|Wednesday, September 12, 2012|
|After 10 years, Amber Alerts issued sparingly in Tennessee|
By Tony Gonzalez|
In one case, a 52-year-old man sped north out of Georgia, his
4-year-old daughter tossed carelessly in the back among his belongings.
the other, an 11-year-old girl who had been visiting her father walked
into Old Hickory Mall in Jackson while he slept in his car. When he woke
up, he told police, she was gone.
Two different cases, two
different outcomes — and a side-by-side illustration of what can happen
when children disappear. One occurred more than a decade ago, before
Tennessee turned to a nationwide system known as Amber Alerts; the other more recently.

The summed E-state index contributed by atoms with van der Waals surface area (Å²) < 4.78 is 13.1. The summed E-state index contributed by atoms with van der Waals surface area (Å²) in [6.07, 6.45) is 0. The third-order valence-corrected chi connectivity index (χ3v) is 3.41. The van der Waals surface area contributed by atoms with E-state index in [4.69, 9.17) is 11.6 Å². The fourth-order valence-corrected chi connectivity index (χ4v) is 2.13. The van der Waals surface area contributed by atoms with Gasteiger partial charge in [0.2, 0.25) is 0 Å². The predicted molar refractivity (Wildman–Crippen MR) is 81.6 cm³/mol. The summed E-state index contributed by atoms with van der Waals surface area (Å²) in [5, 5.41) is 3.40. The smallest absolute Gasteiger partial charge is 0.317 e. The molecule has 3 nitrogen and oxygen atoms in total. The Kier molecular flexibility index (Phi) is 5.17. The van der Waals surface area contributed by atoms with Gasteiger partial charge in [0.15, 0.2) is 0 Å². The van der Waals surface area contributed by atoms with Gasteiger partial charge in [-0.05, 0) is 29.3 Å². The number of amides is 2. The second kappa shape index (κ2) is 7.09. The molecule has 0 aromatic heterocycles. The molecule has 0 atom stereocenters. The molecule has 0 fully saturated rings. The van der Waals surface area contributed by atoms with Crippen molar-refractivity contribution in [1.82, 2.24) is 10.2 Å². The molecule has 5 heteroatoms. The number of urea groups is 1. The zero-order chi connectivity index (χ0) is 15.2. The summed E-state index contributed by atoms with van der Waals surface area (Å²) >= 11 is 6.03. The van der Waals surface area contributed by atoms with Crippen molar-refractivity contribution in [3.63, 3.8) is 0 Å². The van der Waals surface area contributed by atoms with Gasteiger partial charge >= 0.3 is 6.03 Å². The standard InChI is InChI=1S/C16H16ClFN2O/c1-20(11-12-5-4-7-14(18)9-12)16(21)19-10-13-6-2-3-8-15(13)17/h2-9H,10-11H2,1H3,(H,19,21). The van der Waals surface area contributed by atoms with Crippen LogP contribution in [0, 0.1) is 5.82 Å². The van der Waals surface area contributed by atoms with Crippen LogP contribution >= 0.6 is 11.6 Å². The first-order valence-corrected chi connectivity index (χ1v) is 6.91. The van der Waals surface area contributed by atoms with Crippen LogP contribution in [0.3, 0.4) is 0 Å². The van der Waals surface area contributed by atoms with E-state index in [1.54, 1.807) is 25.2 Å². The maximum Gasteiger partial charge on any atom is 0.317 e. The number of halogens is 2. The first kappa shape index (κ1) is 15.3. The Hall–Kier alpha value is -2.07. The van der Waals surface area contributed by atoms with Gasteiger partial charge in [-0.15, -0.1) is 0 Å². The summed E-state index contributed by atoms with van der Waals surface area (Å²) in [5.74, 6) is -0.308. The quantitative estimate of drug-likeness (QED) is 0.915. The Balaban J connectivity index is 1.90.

program, named for Amber Hagerman, a 9-year-old girl who was abducted
and murdered in Texas in 1996, has become the go-to method for pursuing
missing children in cases considered the most dangerous. State officials
set the alerts in motion with tremendous selectivity — they’ve used it
in Tennessee for only 80 cases involving 101 children in ten years, but
that’s only a fraction of the 100,000 kids who have gone missing since
it became available as a law enforcement tool.
When they do, the children are almost always ...
Read the full story at Tennessean.com.
by Tony @
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